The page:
For the second year in a row, WPI took home top honors in last week’s International Robotic Sailing Competition SailBot 2018.
With a total of 43.4 points (a second-place entry from Maryland’s Broadneck High School garnered 34.6 points), WPI’s SailBot team came in first in three of the five challenges it scored in and second place in the other two, says Ken Stafford, co-advisor to the WPI team, avid sailor, and professor of robotics engineering.
WPI’s win caps off a year of intense work on the team’s vessel and robotic operations. A combination of instinct, intuition, and knowledge helps sailors navigate through all kinds of unpredictable conditions. Roboticists, on the other hand, rely on extensive computations and calculations to make their robots move. SailBot requires both skill sets to maneuver unmanned boats through a series of races and challenges.
The competitors in the 12th annual event, held this year from June 11 to 15, hail from all over North America. Teams put their vessels through the paces of both remote-controlled and autonomous races to bring home the coveted trophy.
The name of the game at SailBot is unpredictability. “You are at the whim of what Mother Nature’s going to throw at you every day,” says William Michalson, professor of electrical and computer engineering and one of the faculty advisors to WPI’s SailBot entry. And while the boat is designed to withstand up to 2-foot seas and 20-knot winds, they would rather not have to.
This is WPI’s third year of participating and last year’s team came in first in SailBot 2017 in Annapolis, Md. Because of that win, WPI hosted this year’s event at Regatta Point Community Sailing at Lake Quinsigamond.
Riding the Wave of Victory
WPI’s SailBot team appreciated the thrill of victory last year, but they still wanted to make a better boat. To that end, they hit the water with an entirely new vessel and incorporated everything from working with fiberglass to coding to sailing knowledge. The testing and restructuring is an important part of the process, says Michalson. “When something goes wrong, the instinct might be to fix the surface,” he says. “As an advisor, I always say, ‘Let’s answer the question of why did something break?’ That analysis is not trivial.”
Connections to real-world problems reinforce the methods of the WPI Plan. “It’s the application of what we are learning in class on the real world,” says Jordan Burklund, who. like his teammates, recently graduated. “It’s figuring out why things are the way they are.”
Stafford believes team members need to be sailors and engineers, so many of them have taken his sailing PE class at least once. “It’s important to understand the physics associated with sailing,” Stafford says. “When you steer a wheel straight on a car, the car goes straight; but not a sailboat. Then there are the complexities of robotics control. You can’t just set it and forget it.”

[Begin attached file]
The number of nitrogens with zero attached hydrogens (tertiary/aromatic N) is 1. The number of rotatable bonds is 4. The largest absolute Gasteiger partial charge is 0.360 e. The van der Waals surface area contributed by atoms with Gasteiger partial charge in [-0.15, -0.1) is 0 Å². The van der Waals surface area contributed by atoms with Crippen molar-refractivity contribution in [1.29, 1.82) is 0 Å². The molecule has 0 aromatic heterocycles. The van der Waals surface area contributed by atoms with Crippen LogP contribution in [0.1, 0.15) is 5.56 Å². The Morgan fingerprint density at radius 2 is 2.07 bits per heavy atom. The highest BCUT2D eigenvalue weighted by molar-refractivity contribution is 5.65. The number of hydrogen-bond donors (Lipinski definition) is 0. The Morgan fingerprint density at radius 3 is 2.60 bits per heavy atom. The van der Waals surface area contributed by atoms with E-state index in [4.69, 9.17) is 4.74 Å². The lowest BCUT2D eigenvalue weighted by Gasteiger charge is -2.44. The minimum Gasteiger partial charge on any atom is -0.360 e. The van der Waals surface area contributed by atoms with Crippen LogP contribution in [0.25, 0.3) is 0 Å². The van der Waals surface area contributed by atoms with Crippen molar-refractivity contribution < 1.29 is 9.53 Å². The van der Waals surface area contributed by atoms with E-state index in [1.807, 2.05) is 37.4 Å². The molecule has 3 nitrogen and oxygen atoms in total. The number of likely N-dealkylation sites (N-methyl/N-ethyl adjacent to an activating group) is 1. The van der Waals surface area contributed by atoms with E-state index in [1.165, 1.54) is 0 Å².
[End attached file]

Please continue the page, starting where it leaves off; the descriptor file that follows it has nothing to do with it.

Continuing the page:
Team members can operate the boat remotely from shore, but in many events, the boat operates autonomously. “The complexity of this project forced us to go beyond what we learned in class,” says Hans Johnson.
The vessels aren’t just for pure fun—they are developed with the potential to be used eventually in open waters for oceanographic research purposes including ocean surveillance and pollution monitoring. The constant tweaks and changes get the boats even closer to larger uses. As teams realize ways to improve performance, they make adjustments—both to the structure and to the electronics—to help that along. James Kuszmaul says each piece makes a difference. “Some of the code is the same this year," he says, "but we changed most of it.”
Team member Liam Shanahan says his mechanical engineering degree came in handy, but it was his sailing experience that really gave him perspective on SailBot. Combined with his teammates’ knowledge, they drew on each other’s strengths. When Shanahan joined the team, he was especially curious to see how his teammates, who identify as roboticists first, handled some of the challenges. “I focused on the boat itself,” he says. “They focused on making a high-performance robot, but not necessarily a high-performance sailboat. I concentrated on getting a high-performance sailboat.”
SailBot includes races that pit teams against their own personal times and others where teams compete to win. Other matches include fleet races; a station-keeping challenge; precision navigation tests; payload, collision, avoidance, search tests; and an hours-long endurance challenge. Open to those from secondary schools, undergraduate programs, and graduate programs, and to individuals and company teams, this year’s teams were from North America, but previous years’ competitors have come from as far away as Wales and Brazil.
With a robotic sailing vessel, the marine challenges add complexity, but also a nuance that isn’t generally found in the more rough-and-tumble robotics competitions. “Lots of us like it because it’s more elegant and looks more ergonomic,” says Shanahan. “It’s not BattleBots.”
For many students, this connection between the technical and the natural worlds is new. “It’s cool to combine what I am passionate about—the sailing and the robotics,” says Shanahan. “I didn’t think it was possible until I heard about this project.”
- By Julia Quinn-Szcesuil